Kiffy Rubbo: curating the 1970s

Janine Burke and Helen Hughes (Eds.)

Kiffy Rubbo: curating the 1970s
Scribe Publications
31 October 2016

Kiffy Rubbo: curating the 1970s

Janine Burke and Helen Hughes (Eds.)

Kiffy Rubbo was a dynamic and unique force in Australian art in the 1970s. It was the time of ‘the personal is political’, of the Vietnam War and the draft, of Indigenous rights and feminism. It was under Kiffy Rubbo’s leadership - and at a time when the artistic community was increasingly seen as an alternative to the mainstream political rhetoric - that the George Paton Gallery, at the University of Melbourne, would become known as a vital, nationally recognised centre for contemporary art.

Through Kiffy’s visionary and progressive approach, the gallery was transformed into a hub for ideas and discussion, and art-political activism. It became the home for feminist enterprises such as the Women’s Art Movement and the Women’s Art Register, as well as fostering publications such as the Art Almanac and Arts Melbourne. Many major contemporary artists, such as Elizabeth Gower, Stelarc, Peter Tyndall, and Lyndal Jones, were early exhibitors there.

Featuring contributions by many significant curators, artists, and critics, Kiffy Rubbo: curating the 1970s explores for the first time Rubbo’s enduring legacy - and the immense role that she played in nurturing Australian visual-art culture at such a crucial time in its history.


Kiffy Rubbo: Curating the 1970s is a reminder of what an extraordinary time the seventies was – an era filled with the promise of systemic change if you were brave enough to embrace it.

Government had become an agent of social change and the art world was its mouthpiece.Kiffy Rubbo was the right person in place at the George Paton Gallery when the revolution that was Gough Whitlam’s government arrived. Coming from a family culture that was engaged with the arts, she had the intellectual self-assurance to support artists to push the boundaries of art practice.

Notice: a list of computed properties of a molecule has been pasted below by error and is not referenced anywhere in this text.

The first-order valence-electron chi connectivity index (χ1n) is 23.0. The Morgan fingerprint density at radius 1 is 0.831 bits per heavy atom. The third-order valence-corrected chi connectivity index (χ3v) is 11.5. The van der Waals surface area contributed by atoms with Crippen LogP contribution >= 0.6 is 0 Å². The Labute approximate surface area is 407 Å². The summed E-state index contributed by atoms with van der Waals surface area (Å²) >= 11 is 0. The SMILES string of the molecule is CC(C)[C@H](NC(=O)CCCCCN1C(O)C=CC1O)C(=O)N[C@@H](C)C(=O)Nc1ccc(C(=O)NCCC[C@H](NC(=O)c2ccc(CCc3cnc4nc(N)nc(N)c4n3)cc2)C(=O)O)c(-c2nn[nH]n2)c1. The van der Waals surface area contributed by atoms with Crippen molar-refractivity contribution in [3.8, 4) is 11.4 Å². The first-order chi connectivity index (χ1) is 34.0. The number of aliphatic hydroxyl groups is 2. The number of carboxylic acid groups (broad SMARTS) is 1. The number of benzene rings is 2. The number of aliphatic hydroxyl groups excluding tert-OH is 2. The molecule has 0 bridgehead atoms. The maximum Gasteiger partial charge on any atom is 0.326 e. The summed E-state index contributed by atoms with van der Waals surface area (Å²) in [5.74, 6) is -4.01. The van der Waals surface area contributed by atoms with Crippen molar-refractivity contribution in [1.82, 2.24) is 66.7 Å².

Commitment to art as a mode of social change coincided with Kiffy’s engagement with feminism and led to a deconstruction of the traditional hierarchical gallery model. Her curatorial practice was collaborative and ideas driven rather than object based – performance, installation, video, photography and, most notably, women artists all featured. She also supported work outside the western canon, curating shows of contemporary Papua New Guinean art at a time when it was viewed as little more than a curiosity.

The book is in two parts. In the first, essays by her collaborators, describing the shows Kiffy was involved in, reveal the professional milieu of the time. A sense of her as a person comes in the latter section. This includes Kiffy’s letters to her brother Mike, from 1966 to her untimely death in 1980, and a piece by her elder sister, Anna.

The voice revealed in the letters is of a hugely vivid personality who juggled children, work, relationships, and politics, who was trying to live ‘the personal is political’, and who was battling depression. Her fragility is combined with a joy for life, friends and family, but the growing sadness is palpable. I jumped back and forth to the letters while reading the essays and was amazed at what she achieved. And the saddest thing is to imagine what else she might have been had she overcome her illness.

Susan Stevenson works as a bookseller at Readings Malvern.

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